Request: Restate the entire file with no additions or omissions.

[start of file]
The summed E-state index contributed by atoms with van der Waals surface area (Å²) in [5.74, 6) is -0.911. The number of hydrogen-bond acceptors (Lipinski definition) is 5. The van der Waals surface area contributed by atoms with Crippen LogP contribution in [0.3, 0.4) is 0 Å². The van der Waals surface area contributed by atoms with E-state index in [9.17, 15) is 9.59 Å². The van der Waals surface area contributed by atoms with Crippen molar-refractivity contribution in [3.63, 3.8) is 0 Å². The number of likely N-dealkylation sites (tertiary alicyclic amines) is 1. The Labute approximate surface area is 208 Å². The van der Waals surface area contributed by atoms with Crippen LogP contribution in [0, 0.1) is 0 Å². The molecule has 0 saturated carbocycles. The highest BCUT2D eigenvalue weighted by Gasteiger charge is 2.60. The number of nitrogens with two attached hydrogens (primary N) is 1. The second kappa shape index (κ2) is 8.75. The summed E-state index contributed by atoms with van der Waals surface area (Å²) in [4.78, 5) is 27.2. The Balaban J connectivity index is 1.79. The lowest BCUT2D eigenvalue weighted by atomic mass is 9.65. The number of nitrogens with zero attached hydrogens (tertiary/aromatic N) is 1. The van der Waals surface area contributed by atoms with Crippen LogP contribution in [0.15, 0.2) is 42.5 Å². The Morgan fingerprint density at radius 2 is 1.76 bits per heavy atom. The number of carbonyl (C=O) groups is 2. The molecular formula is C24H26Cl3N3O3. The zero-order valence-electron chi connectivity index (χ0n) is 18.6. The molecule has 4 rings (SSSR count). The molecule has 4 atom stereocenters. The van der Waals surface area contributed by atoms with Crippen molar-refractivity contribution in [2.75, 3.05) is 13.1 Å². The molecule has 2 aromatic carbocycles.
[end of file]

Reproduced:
The summed E-state index contributed by atoms with van der Waals surface area (Å²) in [5.74, 6) is -0.911. The number of hydrogen-bond acceptors (Lipinski definition) is 5. The van der Waals surface area contributed by atoms with Crippen LogP contribution in [0.3, 0.4) is 0 Å². The van der Waals surface area contributed by atoms with E-state index in [9.17, 15) is 9.59 Å². The van der Waals surface area contributed by atoms with Crippen molar-refractivity contribution in [3.63, 3.8) is 0 Å². The number of likely N-dealkylation sites (tertiary alicyclic amines) is 1. The Labute approximate surface area is 208 Å². The van der Waals surface area contributed by atoms with Crippen LogP contribution in [0, 0.1) is 0 Å². The molecule has 0 saturated carbocycles. The highest BCUT2D eigenvalue weighted by Gasteiger charge is 2.60. The number of nitrogens with two attached hydrogens (primary N) is 1. The second kappa shape index (κ2) is 8.75. The summed E-state index contributed by atoms with van der Waals surface area (Å²) in [4.78, 5) is 27.2. The Balaban J connectivity index is 1.79. The lowest BCUT2D eigenvalue weighted by atomic mass is 9.65. The number of nitrogens with zero attached hydrogens (tertiary/aromatic N) is 1. The van der Waals surface area contributed by atoms with Crippen LogP contribution in [0.15, 0.2) is 42.5 Å². The Morgan fingerprint density at radius 2 is 1.76 bits per heavy atom. The number of carbonyl (C=O) groups is 2. The molecular formula is C24H26Cl3N3O3. The zero-order valence-electron chi connectivity index (χ0n) is 18.6. The molecule has 4 rings (SSSR count). The molecule has 4 atom stereocenters. The van der Waals surface area contributed by atoms with Crippen molar-refractivity contribution in [2.75, 3.05) is 13.1 Å². The molecule has 2 aromatic carbocycles.